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Keith Collantine
Lifelong motor sport fan Keith set up RaceFans in 2005 - when it was originally called F1 Fanatic. Having previously worked as a motoring...

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42 comments on “The case for changing F1’s penalty points system as Gasly nears ban”

  1. There are only 2 sentences in this whole entire article which concede the basic fact that to avoid getting a ban, drivers need only obey the rules.

    1. BTW, none of the arguments put forward change my opinion on this at all.
      More points for more races is just silly. 12 points are too many already for professional, ‘elite,’ racing drivers.
      And not getting points for repeated track limits breaches? Repeatedly breaking regulations (which amount to safety rules in themselves) should absolutely attract licence points penalties. If not for the safety aspect, then certainly for the disrespect shown for the rules and people who apply them.

      And while we are here, how about Gasly’s flying through the double-waved-yellows at Suzuka incident?
      That should have been an automatic ban, regardless of the number of points he had.

      1. And while we are here, how about Gasly’s flying through the double-waved-yellows at Suzuka incident?
        That should have been an automatic ban, regardless of the number of points he had.

        That was indeed a very bad thing Gasly did problem is you get only 3 points for that i think 5 points or raceban should be beter.

        1. It doesn’t matter how many points you need for a raceban: if you commit an offense that would make you reach enough penalty points to get banned, they will turn a blind eye, with 5 or with 12, as they did this season.

        2. Ah, misread, 5 probably makes sense for that, as long as they actually hand them out when a driver risks a ban ofc.

      2. And while we are here, how about Gasly’s flying through the double-waved-yellows at Suzuka incident?
        That should have been an automatic ban, regardless of the number of points he had.

        This raises a related point, which is that the penalty point system seems to have done away with more severe penalties being applied for isolated incidents. It seems that the only way you can get a race ban these days is by racking up enough penalty points.

        Grosjean got a race ban for causing a first-corner shunt at Spa in 2012. But Bottas, who caused a similar amount of damage at the Hungaroring last year (including hitting a championship contender, which was cited as an aggravating factor in the Grosjean incident) just got a grid penalty and two penalty points – the same penalty you get for, say, ignoring yellow flags in qualifying.

        On balance I think the points system is a good thing, but the stewards shouldn’t be afraid to also hand out harsher penalties when it is warranted.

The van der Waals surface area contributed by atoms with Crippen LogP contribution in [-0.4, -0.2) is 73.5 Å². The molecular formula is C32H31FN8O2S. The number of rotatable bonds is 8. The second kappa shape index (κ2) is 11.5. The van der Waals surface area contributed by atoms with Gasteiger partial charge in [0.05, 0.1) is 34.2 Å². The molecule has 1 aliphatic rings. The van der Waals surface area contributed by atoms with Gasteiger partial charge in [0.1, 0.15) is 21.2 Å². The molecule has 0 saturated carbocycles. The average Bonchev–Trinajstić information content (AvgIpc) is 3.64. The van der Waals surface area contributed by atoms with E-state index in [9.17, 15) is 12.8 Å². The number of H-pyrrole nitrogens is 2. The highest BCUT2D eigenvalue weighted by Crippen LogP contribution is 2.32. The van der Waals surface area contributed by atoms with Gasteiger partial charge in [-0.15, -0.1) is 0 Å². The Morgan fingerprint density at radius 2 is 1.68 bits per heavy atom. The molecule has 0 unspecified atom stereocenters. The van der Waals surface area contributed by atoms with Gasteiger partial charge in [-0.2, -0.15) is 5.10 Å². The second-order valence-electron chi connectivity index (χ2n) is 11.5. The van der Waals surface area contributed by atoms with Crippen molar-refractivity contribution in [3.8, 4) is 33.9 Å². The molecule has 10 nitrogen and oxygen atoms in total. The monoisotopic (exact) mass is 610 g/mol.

1. @red-andy It was Grosjean’s situation who prompted the creation of the penalty points system in the first place. If it had been a one-off incident i don’t think he would have been banned despite the carnage he caused, but because he had consistently been crashing on first laps for over a year at that point, the FIA obviously decided enough was enough and gave him the race ban. The penalty points system is intended to be a more consistent and less subjective method of applying the same logic as in Grosjean’s case where consistently dangerous driving leads to a race ban. I would argue it doesn’t really achieve that since a lot of penalties are handed out for things that aren’t dangerous, but that’s a different issue.

        2. Maybe the HIA considered that the Bottas bowling game at Hungaroring hit the right drivers

        3. Bottas ran in to Norris who was decelerating more than expected. He should have borne much of the blame.

        4. As a related point to the related point (haha) we can also add general penalties to this list of things being much more lenient these days than before. I still remember alonso vs kubica at the 2010 British GP. Kubica forced alonso off track at club and alonso cut the corner and stayed ahead and then refused to give the place back. Kubica either retired or pitted or got overtaken (can’t remember but the point is he was no longer the next car behind alonso). Alonso got a drive through and finished 15. Nowadays it would be a 5 second slap on the wrist and off you go. The 5 second penalty needs to be ditched

        5. In one sense I agree, but for me the problem lies in the Super-license points system itself. I believe that points on your SL should only be applied when you do something dangerous to other drivers, regardless of whether there is anyone else around you at the time, such as Gasly going full tilt through Double Waved Yellows !

          I think track violations should be marked for that race only, and the “third warning” system seems to work really well in that area. So there should be no points on your SL for things that do not add to any danger, BUT should the track limits overstep that boundary into a Dangerous situation to any other driver then the offence is back into superlicense territory.

          That still leaves the Driver and Car liable to disqualification in any one race should you do it too many times, which hurts the team and the driver equally, but does not penalise the driver for a possible Car defect (causing the handling being so bad that even at reduced speeds it still needs a set of rails to get around the Corners).